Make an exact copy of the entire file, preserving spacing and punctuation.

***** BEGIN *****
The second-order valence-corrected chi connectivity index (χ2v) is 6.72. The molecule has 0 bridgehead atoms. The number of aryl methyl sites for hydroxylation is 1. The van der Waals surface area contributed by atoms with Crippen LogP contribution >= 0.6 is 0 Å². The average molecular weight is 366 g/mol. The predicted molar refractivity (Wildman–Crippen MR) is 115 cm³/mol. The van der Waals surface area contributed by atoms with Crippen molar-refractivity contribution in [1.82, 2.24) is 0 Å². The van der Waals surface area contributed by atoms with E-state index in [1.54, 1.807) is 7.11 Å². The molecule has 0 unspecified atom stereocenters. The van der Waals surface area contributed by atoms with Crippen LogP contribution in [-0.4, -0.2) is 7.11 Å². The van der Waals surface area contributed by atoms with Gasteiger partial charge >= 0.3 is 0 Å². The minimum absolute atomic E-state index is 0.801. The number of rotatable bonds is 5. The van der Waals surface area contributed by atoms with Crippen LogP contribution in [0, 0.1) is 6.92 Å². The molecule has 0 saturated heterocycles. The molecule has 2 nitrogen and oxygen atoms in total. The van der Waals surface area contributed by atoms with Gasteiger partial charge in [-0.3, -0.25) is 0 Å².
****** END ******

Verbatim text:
The second-order valence-corrected chi connectivity index (χ2v) is 6.72. The molecule has 0 bridgehead atoms. The number of aryl methyl sites for hydroxylation is 1. The van der Waals surface area contributed by atoms with Crippen LogP contribution >= 0.6 is 0 Å². The average molecular weight is 366 g/mol. The predicted molar refractivity (Wildman–Crippen MR) is 115 cm³/mol. The van der Waals surface area contributed by atoms with Crippen molar-refractivity contribution in [1.82, 2.24) is 0 Å². The van der Waals surface area contributed by atoms with E-state index in [1.54, 1.807) is 7.11 Å². The molecule has 0 unspecified atom stereocenters. The van der Waals surface area contributed by atoms with Crippen LogP contribution in [-0.4, -0.2) is 7.11 Å². The van der Waals surface area contributed by atoms with Gasteiger partial charge >= 0.3 is 0 Å². The minimum absolute atomic E-state index is 0.801. The number of rotatable bonds is 5. The van der Waals surface area contributed by atoms with Crippen LogP contribution in [0, 0.1) is 6.92 Å². The molecule has 0 saturated heterocycles. The molecule has 2 nitrogen and oxygen atoms in total. The van der Waals surface area contributed by atoms with Gasteiger partial charge in [-0.3, -0.25) is 0 Å².